Toshiro Muto, the head of the Tokyo Olympics organizing committee said a last-minute cancellation of the Games is still a possibility amidst rising COVID cases in Japan, and a sprinkling of athletes testing COVID positive. On Tuesday, Mr. Muto said at a press conference that “We can’t predict what will happen with the number of coronavirus cases. So we will continue discussions if there is a spike in cases”.
Organizers of the Games said that 67 people accredited for the Olympics in Tokyo have tested positive since July 1. Five people have tested positive so far in the Olympic Village, heightening fears that the influx of thousands of athletes, officials, and media will add to a spike in cases in Japan.
Olympics chief Thomas Bach revealed “doubts” and “sleepless nights” over the postponed Tokyo Games on Tuesday, he said the cancellation was not an option. Speaking at the International Olympic Committee (IOC) session, Bach said the unprecedented step of postponing the Games “weighed on me” as it proved more complicated than he thought. Bach stated that over the past 15 months IOC had to make many decisions on very uncertain grounds. He spoke of doubts every day and sleepless nights along the way. Bach also added “This also weighed on us, it weighed on me. But to arrive at this day today, we had to give confidence, had to show a way out of this crisis,” He said that this Olympics could be a testament to the Japanese people for what they achieved, insisting that the games will send a message of peace, solidarity, and resilience.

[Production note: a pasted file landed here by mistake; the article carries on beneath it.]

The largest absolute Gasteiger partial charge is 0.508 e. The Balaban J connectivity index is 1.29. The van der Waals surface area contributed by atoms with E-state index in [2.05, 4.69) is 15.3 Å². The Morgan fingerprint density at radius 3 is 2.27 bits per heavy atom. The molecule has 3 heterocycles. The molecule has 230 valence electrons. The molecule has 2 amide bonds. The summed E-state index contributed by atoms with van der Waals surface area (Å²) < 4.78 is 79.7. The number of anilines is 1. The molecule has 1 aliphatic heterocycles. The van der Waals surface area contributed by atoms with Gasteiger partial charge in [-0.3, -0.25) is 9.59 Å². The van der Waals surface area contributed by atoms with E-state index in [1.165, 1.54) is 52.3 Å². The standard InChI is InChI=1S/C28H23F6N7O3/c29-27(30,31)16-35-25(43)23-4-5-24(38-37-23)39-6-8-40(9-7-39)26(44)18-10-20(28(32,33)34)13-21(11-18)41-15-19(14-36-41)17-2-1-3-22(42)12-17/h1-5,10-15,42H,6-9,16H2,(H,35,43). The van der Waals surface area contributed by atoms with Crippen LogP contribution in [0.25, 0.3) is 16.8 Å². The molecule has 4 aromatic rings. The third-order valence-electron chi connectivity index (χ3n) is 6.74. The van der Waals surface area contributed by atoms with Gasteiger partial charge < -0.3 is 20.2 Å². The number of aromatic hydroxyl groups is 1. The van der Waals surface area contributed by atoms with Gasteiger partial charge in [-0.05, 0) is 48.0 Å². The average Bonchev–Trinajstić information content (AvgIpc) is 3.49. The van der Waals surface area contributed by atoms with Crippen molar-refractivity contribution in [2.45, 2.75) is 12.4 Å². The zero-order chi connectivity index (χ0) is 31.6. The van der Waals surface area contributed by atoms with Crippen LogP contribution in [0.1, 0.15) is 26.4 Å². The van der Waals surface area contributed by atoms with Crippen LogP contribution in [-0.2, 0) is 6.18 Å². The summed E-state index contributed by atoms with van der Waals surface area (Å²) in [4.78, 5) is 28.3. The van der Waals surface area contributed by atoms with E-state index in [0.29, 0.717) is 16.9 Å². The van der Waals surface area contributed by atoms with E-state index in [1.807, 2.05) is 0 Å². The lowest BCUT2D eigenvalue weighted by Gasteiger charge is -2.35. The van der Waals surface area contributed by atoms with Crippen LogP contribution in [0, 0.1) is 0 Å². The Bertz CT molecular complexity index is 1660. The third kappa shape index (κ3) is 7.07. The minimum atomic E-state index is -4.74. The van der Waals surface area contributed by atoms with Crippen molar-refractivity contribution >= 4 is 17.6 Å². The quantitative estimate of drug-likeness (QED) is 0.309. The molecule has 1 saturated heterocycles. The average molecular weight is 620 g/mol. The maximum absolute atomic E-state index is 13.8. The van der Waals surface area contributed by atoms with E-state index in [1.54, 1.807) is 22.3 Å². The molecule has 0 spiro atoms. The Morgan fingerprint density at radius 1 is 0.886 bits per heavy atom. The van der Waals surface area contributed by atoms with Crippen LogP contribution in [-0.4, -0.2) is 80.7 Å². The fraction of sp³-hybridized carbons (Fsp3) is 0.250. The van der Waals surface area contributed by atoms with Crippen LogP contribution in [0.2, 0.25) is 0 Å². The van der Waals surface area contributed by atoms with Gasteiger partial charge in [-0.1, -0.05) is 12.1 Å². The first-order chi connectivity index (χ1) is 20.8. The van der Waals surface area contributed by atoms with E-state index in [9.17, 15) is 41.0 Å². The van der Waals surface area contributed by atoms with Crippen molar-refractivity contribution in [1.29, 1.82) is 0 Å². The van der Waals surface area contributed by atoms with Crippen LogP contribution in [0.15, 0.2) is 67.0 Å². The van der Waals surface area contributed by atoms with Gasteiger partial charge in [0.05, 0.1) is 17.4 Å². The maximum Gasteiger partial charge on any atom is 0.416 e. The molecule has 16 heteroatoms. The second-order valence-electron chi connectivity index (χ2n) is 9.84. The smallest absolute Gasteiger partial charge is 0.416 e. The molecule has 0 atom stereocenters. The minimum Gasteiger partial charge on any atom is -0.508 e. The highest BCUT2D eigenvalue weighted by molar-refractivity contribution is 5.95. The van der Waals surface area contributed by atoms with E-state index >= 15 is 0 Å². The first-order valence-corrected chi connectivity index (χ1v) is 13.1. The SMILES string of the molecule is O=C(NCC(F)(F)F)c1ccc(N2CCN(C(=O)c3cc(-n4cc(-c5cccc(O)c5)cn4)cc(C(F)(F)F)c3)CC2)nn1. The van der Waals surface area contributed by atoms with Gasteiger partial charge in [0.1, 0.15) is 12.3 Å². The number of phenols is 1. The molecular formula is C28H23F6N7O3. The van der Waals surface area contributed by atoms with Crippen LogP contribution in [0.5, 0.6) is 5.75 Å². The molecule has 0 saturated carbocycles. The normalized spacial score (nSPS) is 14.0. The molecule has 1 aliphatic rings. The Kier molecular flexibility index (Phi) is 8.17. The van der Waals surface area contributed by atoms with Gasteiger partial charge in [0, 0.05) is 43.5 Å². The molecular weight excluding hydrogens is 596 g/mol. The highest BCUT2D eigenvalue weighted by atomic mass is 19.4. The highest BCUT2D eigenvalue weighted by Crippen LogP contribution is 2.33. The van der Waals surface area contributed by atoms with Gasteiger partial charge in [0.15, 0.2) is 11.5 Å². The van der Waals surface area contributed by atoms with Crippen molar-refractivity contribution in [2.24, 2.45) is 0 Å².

On Tuesday, Japanese Prime Minister Yoshihide Suga said that the world needs to see that Japan can stage a safe Olympics. “The world is faced with great difficulties,” Suga told International Olympic Committee members in a closed-door meeting at a hotel in Tokyo, adding that “we can bring success to the delivery of the Games.” “Such fact has to be communicated from Japan to the rest of the world,” Suga said through an interpreter. “We will protect the health and security of the Japanese public.” Suga acknowledged Japan’s path through the pandemic toward the Olympics had gone “sometimes backward at times.” “But vaccination has started, and after a long tunnel, an exit is now in our sight,” Suga said.
The prime minister’s office said on Monday that more than 21% of Japan’s 126 million population has been inoculated. “Billions of people around the world will follow and appreciate the Olympic Games,” the IOC leader said.
About 80% of athletes have been vaccinated. Israel has 90 athletes attending the Games, most of them are arriving in Tokyo this week. All of the members of Israel’s delegation are vaccinated. Olympic and Japanese officials have staunchly defended the Games, which are being held in a strict biosecure “bubble” with testing daily.